Our new Congressman John Joyce visits MCIDC
With redistricting, Mifflin County is now represented in the US House of Representatives by Congressman John Joyce. We recently hosted him at the MCIDC Plaza, where he met with community leaders to hear our concerns. Representatives from MCIDC, MCIDA, Chamber of Commerce, Downtown Lewistown Inc., Visitor’s Bureau and the United Way participated in an hour long discussion of topics including workforce, housing, government regulation and the curse of fentanyl. Congressman Joyce, a physician, shared some of his background and pragmatic governing philosophy. He is very focused on identifying pertinent data and coming up with solutions. As meeting participants spoke of their concerns, the Representative mentioned where the federal government has programs that may match the needs of the stated problem/concern. In instances where government resources were not identifiable, he and his assistant Jennifer Mearkle took notes and pledged to examine the matter further. Even with his main office based in Altoona, he is establishing a presence in Lewistown. Through a partnership with State Senator Judy Ward, he is taking a small office, which will be staffed a couple of days a week. Our local group of leaders appreciated the Congressman taking the time to meet with us and look forward to building a strong and meaningful relationship with Dr. Joyce. We wish him “safe passage” as he travels throughout the 13th District and back and forth to Washington, DC.
Challenges in Workforce, by Nick Felice (recently published in the Lewistown Sentinel)
As has been commonplace over the last three years, almost all companies and small businesses are struggling with adequate staffing. Looking at our local labor market, there are many job opportunities for individuals with the matching skill sets and who are willing to work. In particular, our manufacturing community has been hard hit. Most have had a difficult time maximizing the output capacity of the facilities they operate. One industrial park occupant shared with me their operation is at sixty-five percent production capacity. While this might be appealing to production workers, figuring you might not have to work as hard, long-term ramifications could pose a threat to a company’s longevity. To maintain this level of output, the current employee complement often faces mandatory overtime. While the increased income is generally welcomed, it takes a toll on workers who have families. Also, burnout is a real possibility.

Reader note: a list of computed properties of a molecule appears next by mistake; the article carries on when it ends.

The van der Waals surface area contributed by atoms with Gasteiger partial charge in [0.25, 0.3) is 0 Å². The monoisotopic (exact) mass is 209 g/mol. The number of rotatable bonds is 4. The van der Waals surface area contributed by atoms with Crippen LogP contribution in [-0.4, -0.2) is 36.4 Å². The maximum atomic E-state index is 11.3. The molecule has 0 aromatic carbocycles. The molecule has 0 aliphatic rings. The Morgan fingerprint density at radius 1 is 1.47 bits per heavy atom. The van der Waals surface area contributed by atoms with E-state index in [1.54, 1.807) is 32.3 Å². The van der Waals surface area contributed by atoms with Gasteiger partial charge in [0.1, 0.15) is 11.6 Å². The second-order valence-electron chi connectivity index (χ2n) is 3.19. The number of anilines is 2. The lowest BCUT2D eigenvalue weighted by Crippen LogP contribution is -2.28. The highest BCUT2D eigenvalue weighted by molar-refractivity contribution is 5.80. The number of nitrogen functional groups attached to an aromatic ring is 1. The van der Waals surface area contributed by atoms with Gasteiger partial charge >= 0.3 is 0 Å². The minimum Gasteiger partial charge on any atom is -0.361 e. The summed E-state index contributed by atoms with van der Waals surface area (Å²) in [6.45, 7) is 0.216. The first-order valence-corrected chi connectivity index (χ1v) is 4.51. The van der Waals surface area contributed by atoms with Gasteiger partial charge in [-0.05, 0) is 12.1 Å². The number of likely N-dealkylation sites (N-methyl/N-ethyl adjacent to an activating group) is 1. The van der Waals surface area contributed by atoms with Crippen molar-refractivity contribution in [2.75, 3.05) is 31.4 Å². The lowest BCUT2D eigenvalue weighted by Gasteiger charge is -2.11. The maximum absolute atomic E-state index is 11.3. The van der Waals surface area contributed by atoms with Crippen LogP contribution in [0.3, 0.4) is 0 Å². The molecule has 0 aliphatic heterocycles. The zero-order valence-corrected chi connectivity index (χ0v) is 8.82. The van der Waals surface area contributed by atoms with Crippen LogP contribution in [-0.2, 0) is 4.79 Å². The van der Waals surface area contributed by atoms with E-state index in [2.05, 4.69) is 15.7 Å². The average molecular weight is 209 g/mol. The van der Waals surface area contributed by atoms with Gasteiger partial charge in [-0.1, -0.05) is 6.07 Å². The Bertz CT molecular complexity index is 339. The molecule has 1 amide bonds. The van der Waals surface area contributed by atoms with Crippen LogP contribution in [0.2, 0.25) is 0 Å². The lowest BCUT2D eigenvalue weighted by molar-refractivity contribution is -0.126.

Like it or not, all of our large industries are controlled by out of county, state or country concerns. This is not new. As rural communities, we covet new money flowing into our local economy. These dollars work their way into the system providing our restaurants and coffee shops with the revenue needed to exist, and hopefully make a profit. For these corporations, our lower cost of doing business and workforce is a major attraction. Our major manufacturers have benefited for decades from our strong and willing workforce.
However, in a post-Covid world, we have witnessed some changes that don’t bode well for business as usual. Government attempts to see to the needs of the people appears to have compromised a once willing and engaged workforce. Many months of Pandemic relief funds, through enhanced unemployment, tax credits or outright grants has created a dependency from which some workers are finding it hard to re-emerge. Beyond the monetary benefits, fear of illness contributes to the negative perceptions of interacting with others. Both have retarded a once extremely willing workforce.
I don’t mean to be the harbinger of bad news, but if our workforce does not re-emerge, I fear decisions made miles away will be detrimental to our County’s economic long-term outlook. Managers have fiduciary responsibilities to whatever business they administer. If the efficiency and profitability of an operation begins to wane, decisions to close down or move become a stark reality. The recent closure of General Electric’s Materials Inspection division is a reminder. While the decision was not based entirely on lack of workforce availability, a board from hundreds of miles away made the call to shutter the building. This took place even after the construction of $ 13 million state of the art lab and training center three years earlier.
Workforce availability has and will continue to be the number one concern in economic development. Labor experts speak of barriers to employment. The two most prevalent are child care and transportation Many companies have adjusted work hours, shift rotations and offer part and full-time positions. Increases in base pay have also been implemented by many businesses. Companies have also put attendance and referral incentives in place, as well as less restrictive hiring practices. Even with all of the flexibility and accommodation being offered by employers, trained and willing workers are fewer and far between. Perhaps the answer consists of weaning unemployed individuals from the financial goodies put in place over the last three years and compelling them to re-enter the workforce. I certainly hope universal work ethic and responsibility comes back in style.
Our new office sign:
New Team Member
MCIDC recently hired a new team member for our maintenance department. Mr. Patrick Wilson has come on-board as a Maintenance Technician. He will work along side Maintenance Technician Scott Beers and under the supervision of Vice President of Facilities Dennis Whitsel. Pat has years of equipment operation/maintenance experience, having worked in the medium/heavy equipment industry over his 30+ year work career. We wish him luck, safety and longevity as he begins his tenure here at MCIDC.
April 28th, 2021
PLANS FOR REDEVELOPMENT AND WORKFORCE DISCUSSION